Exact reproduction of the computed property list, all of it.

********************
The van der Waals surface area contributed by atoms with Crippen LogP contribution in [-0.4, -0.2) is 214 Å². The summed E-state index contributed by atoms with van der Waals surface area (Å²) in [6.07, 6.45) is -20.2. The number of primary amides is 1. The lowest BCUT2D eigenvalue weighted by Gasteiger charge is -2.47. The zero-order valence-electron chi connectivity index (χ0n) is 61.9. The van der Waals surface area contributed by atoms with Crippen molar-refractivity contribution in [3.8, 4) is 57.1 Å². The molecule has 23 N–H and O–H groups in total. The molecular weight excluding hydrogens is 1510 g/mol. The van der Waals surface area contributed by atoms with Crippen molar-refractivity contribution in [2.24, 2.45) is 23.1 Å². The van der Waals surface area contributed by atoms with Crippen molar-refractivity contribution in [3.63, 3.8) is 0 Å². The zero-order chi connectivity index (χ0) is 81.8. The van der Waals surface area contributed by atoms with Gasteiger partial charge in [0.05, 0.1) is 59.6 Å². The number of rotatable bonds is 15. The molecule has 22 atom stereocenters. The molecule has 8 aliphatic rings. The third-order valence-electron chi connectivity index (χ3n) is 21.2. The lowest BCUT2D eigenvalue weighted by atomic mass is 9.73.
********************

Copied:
The van der Waals surface area contributed by atoms with Crippen LogP contribution in [-0.4, -0.2) is 214 Å². The summed E-state index contributed by atoms with van der Waals surface area (Å²) in [6.07, 6.45) is -20.2. The number of primary amides is 1. The lowest BCUT2D eigenvalue weighted by Gasteiger charge is -2.47. The zero-order valence-electron chi connectivity index (χ0n) is 61.9. The van der Waals surface area contributed by atoms with Crippen molar-refractivity contribution in [3.8, 4) is 57.1 Å². The molecule has 23 N–H and O–H groups in total. The molecular weight excluding hydrogens is 1510 g/mol. The van der Waals surface area contributed by atoms with Crippen molar-refractivity contribution in [2.24, 2.45) is 23.1 Å². The van der Waals surface area contributed by atoms with Crippen molar-refractivity contribution in [3.63, 3.8) is 0 Å². The zero-order chi connectivity index (χ0) is 81.8. The van der Waals surface area contributed by atoms with Gasteiger partial charge in [0.05, 0.1) is 59.6 Å². The number of rotatable bonds is 15. The molecule has 22 atom stereocenters. The molecule has 8 aliphatic rings. The third-order valence-electron chi connectivity index (χ3n) is 21.2. The lowest BCUT2D eigenvalue weighted by atomic mass is 9.73.